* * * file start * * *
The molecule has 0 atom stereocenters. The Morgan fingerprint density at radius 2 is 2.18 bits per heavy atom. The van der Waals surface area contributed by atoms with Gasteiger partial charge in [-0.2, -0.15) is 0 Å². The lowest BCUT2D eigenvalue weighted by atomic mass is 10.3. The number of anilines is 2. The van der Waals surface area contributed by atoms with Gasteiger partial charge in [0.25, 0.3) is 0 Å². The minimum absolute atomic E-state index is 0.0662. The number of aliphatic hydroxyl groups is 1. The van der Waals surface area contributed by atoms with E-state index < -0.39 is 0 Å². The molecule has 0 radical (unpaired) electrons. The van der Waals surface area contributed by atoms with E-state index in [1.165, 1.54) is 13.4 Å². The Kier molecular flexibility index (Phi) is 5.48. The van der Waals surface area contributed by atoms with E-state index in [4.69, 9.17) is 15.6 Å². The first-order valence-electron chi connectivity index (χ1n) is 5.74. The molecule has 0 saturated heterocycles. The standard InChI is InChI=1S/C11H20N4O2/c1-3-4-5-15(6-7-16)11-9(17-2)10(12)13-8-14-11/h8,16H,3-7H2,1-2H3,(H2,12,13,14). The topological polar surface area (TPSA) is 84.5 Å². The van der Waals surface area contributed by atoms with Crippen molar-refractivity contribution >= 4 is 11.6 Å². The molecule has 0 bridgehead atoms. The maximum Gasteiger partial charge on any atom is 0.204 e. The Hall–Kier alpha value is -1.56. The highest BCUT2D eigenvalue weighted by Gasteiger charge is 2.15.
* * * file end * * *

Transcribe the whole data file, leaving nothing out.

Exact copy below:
The molecule has 0 atom stereocenters. The Morgan fingerprint density at radius 2 is 2.18 bits per heavy atom. The van der Waals surface area contributed by atoms with Gasteiger partial charge in [-0.2, -0.15) is 0 Å². The lowest BCUT2D eigenvalue weighted by atomic mass is 10.3. The number of anilines is 2. The van der Waals surface area contributed by atoms with Gasteiger partial charge in [0.25, 0.3) is 0 Å². The minimum absolute atomic E-state index is 0.0662. The number of aliphatic hydroxyl groups is 1. The van der Waals surface area contributed by atoms with E-state index < -0.39 is 0 Å². The molecule has 0 radical (unpaired) electrons. The van der Waals surface area contributed by atoms with E-state index in [1.165, 1.54) is 13.4 Å². The Kier molecular flexibility index (Phi) is 5.48. The van der Waals surface area contributed by atoms with E-state index in [4.69, 9.17) is 15.6 Å². The first-order valence-electron chi connectivity index (χ1n) is 5.74. The molecule has 0 saturated heterocycles. The standard InChI is InChI=1S/C11H20N4O2/c1-3-4-5-15(6-7-16)11-9(17-2)10(12)13-8-14-11/h8,16H,3-7H2,1-2H3,(H2,12,13,14). The topological polar surface area (TPSA) is 84.5 Å². The van der Waals surface area contributed by atoms with Crippen molar-refractivity contribution >= 4 is 11.6 Å². The molecule has 0 bridgehead atoms. The maximum Gasteiger partial charge on any atom is 0.204 e. The Hall–Kier alpha value is -1.56. The highest BCUT2D eigenvalue weighted by Gasteiger charge is 2.15.